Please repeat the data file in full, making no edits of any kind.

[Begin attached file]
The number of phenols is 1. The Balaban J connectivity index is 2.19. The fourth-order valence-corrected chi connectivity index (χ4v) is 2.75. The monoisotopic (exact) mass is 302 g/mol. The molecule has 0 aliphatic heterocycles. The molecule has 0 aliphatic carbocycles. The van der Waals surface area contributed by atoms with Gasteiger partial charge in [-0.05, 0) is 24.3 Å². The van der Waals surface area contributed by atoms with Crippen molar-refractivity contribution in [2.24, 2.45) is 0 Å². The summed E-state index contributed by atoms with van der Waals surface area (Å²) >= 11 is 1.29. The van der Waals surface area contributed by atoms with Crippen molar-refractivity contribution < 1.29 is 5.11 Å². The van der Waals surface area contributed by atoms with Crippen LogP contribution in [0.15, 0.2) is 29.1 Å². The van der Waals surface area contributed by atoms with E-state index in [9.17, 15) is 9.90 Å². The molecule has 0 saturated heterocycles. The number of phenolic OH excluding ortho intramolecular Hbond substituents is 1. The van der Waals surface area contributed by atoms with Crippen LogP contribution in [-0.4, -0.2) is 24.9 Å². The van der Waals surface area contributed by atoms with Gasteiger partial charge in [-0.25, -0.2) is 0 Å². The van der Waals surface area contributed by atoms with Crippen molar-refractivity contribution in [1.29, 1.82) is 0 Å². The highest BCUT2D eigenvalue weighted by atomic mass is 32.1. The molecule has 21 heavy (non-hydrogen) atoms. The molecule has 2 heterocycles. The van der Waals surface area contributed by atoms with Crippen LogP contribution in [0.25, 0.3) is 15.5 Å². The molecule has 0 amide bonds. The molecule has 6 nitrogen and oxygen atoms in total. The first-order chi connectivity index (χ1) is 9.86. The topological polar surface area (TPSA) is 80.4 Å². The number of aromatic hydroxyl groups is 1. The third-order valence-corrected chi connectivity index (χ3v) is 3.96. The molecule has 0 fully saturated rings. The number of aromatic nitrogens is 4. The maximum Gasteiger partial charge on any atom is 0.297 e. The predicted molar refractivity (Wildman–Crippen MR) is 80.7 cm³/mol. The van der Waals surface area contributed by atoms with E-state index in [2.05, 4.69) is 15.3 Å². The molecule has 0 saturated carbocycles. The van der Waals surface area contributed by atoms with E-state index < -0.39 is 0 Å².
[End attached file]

The number of phenols is 1. The Balaban J connectivity index is 2.19. The fourth-order valence-corrected chi connectivity index (χ4v) is 2.75. The monoisotopic (exact) mass is 302 g/mol. The molecule has 0 aliphatic heterocycles. The molecule has 0 aliphatic carbocycles. The van der Waals surface area contributed by atoms with Gasteiger partial charge in [-0.05, 0) is 24.3 Å². The van der Waals surface area contributed by atoms with Crippen molar-refractivity contribution in [2.24, 2.45) is 0 Å². The summed E-state index contributed by atoms with van der Waals surface area (Å²) >= 11 is 1.29. The van der Waals surface area contributed by atoms with Crippen molar-refractivity contribution < 1.29 is 5.11 Å². The van der Waals surface area contributed by atoms with Crippen LogP contribution in [0.15, 0.2) is 29.1 Å². The van der Waals surface area contributed by atoms with E-state index in [9.17, 15) is 9.90 Å². The molecule has 0 saturated heterocycles. The number of phenolic OH excluding ortho intramolecular Hbond substituents is 1. The van der Waals surface area contributed by atoms with Crippen LogP contribution in [-0.4, -0.2) is 24.9 Å². The van der Waals surface area contributed by atoms with Gasteiger partial charge in [-0.25, -0.2) is 0 Å². The van der Waals surface area contributed by atoms with Crippen molar-refractivity contribution in [1.29, 1.82) is 0 Å². The highest BCUT2D eigenvalue weighted by atomic mass is 32.1. The molecule has 21 heavy (non-hydrogen) atoms. The molecule has 2 heterocycles. The van der Waals surface area contributed by atoms with Crippen LogP contribution in [0.25, 0.3) is 15.5 Å². The molecule has 0 amide bonds. The molecule has 6 nitrogen and oxygen atoms in total. The first-order chi connectivity index (χ1) is 9.86. The topological polar surface area (TPSA) is 80.4 Å². The number of aromatic hydroxyl groups is 1. The third-order valence-corrected chi connectivity index (χ3v) is 3.96. The molecule has 0 fully saturated rings. The number of aromatic nitrogens is 4. The maximum Gasteiger partial charge on any atom is 0.297 e. The predicted molar refractivity (Wildman–Crippen MR) is 80.7 cm³/mol. The van der Waals surface area contributed by atoms with E-state index in [2.05, 4.69) is 15.3 Å². The molecule has 0 saturated carbocycles. The van der Waals surface area contributed by atoms with E-state index < -0.39 is 0 Å².